Phoenix Center Refutes Study Claiming that File Sharing Does Not Reduce Creation of New Music
Phoenix Center Finds that Statistical Analysis is Inexpertly Performed; the Empirical Model is Poorly Motivated, Poorly Designed, and Improperly Estimated
WASHINGTON, March 13, 2014 /PRNewswire-USNewswire/ — There are a growing number of studies which challenge the traditional and constitutional view of Copyright by arguing that piracy (an infringement on the exclusive right) has not hurt and, possibly even helped, professional artists and performers. In a new economic analysis released today entitled What is the Effect of File Sharing on the Creation of New Music? A Critical Review of “A Case Study of File Sharing and Music Output”, Phoenix Center Chief Economist Dr. George S. Ford reviews one such study by Tulane University Law Professor Glynn Lunney, Jr. and finds that Dr. Lunney’s analysis suffers from defects so severe as to render it useless for guiding public policy.
In particular, Dr. Lunney argues that “file sharing has not reduced the creation of new original music” based on the correlation of music sales over time to the appearance of “new artists” appearing at the top of Billboard’s Hot 100 chart. As Dr. Ford demonstrates, however, given the ever-changing definition of the Hot 100 chart, any observed changes in the composition of the chart over time are as likely to be a consequence of the Hot 100′s changing definition as it is file sharing. Accordingly, the Hot 100 is a meaningless measure of music output over time.
Dr. Ford also demonstrates that Professor Lunney uses improper statistical procedures and, by his own analysis, all of Professor Lunney’s results disappear once the proper estimation method is applied. Moreover, putting aside the many severe statistical defects of Professor Lunney’s study — many of which are detailed by Dr. Ford — Professor Lunney’s reported results are entirely consistent with the expectations of the standard theory of copyright: Piracy reduces the creation of new works.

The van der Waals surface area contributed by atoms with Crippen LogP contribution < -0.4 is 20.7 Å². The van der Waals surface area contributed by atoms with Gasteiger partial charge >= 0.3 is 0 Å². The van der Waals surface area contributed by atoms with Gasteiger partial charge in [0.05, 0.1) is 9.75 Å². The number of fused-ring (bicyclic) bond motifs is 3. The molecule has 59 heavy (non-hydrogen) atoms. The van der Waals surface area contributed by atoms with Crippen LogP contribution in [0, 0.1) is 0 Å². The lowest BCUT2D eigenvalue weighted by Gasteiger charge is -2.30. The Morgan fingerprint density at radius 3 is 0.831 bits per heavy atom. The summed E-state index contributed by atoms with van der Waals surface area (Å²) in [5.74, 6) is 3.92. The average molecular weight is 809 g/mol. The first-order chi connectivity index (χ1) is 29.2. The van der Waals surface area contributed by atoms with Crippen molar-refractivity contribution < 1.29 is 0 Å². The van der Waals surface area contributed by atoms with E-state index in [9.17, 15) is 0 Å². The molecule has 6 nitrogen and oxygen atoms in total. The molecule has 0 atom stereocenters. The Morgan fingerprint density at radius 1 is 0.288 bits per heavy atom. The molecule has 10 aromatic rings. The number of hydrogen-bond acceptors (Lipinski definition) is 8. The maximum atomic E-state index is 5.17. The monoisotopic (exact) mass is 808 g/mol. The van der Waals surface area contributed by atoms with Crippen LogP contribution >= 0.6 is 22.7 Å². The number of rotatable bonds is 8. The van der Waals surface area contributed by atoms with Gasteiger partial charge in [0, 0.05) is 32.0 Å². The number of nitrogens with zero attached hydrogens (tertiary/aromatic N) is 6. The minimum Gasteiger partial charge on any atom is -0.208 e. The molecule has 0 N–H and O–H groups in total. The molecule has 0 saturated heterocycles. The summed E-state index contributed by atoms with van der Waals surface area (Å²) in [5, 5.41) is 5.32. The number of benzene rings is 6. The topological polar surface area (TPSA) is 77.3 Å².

“The general principle that payment to producers encourages production is, so far as I know, not under attack in any venue except copyright,” said Dr. Ford. “Claims of special and unique circumstances in intellectual property require extraordinary evidence — a burden that Professor Lunney has totally failed to meet.”
“Professor Lunney’s argument misses the point,” said Phoenix Center President Lawrence J. Spiwak. “The purpose of copyright is not, as Dr. Lunney believes, to promote exclusively the creation of ‘new artists’ and their Hot 100 hit count, but to promote the creation of new works and other creative output by established artists, new artists, and even artists that will never have a song appear in the Hot 100 chart where songs like “What Does the Fox Say?” measure artistic genius.”
A full copy of Phoenix Center Policy Perspective No. 14-02: What is the Effect of File Sharing on the Creation of New Music? A Critical Review of “A Case Study of File Sharing and Music Output” may be downloaded free from the Phoenix Center’s web page at: http://www.phoenix-center.org/perspectives/Perspective14-02Final.pdf.
The Phoenix Center is a non-profit 501(c)(3) organization that studies broad public-policy issues related to governance, social and economic conditions, with a particular emphasis on the law and economics of the digital age.
Phoenix Center for Advanced Legal & Economic Public Policy Studies
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Web Page: www.phoenix-center.org
SOURCE Phoenix Center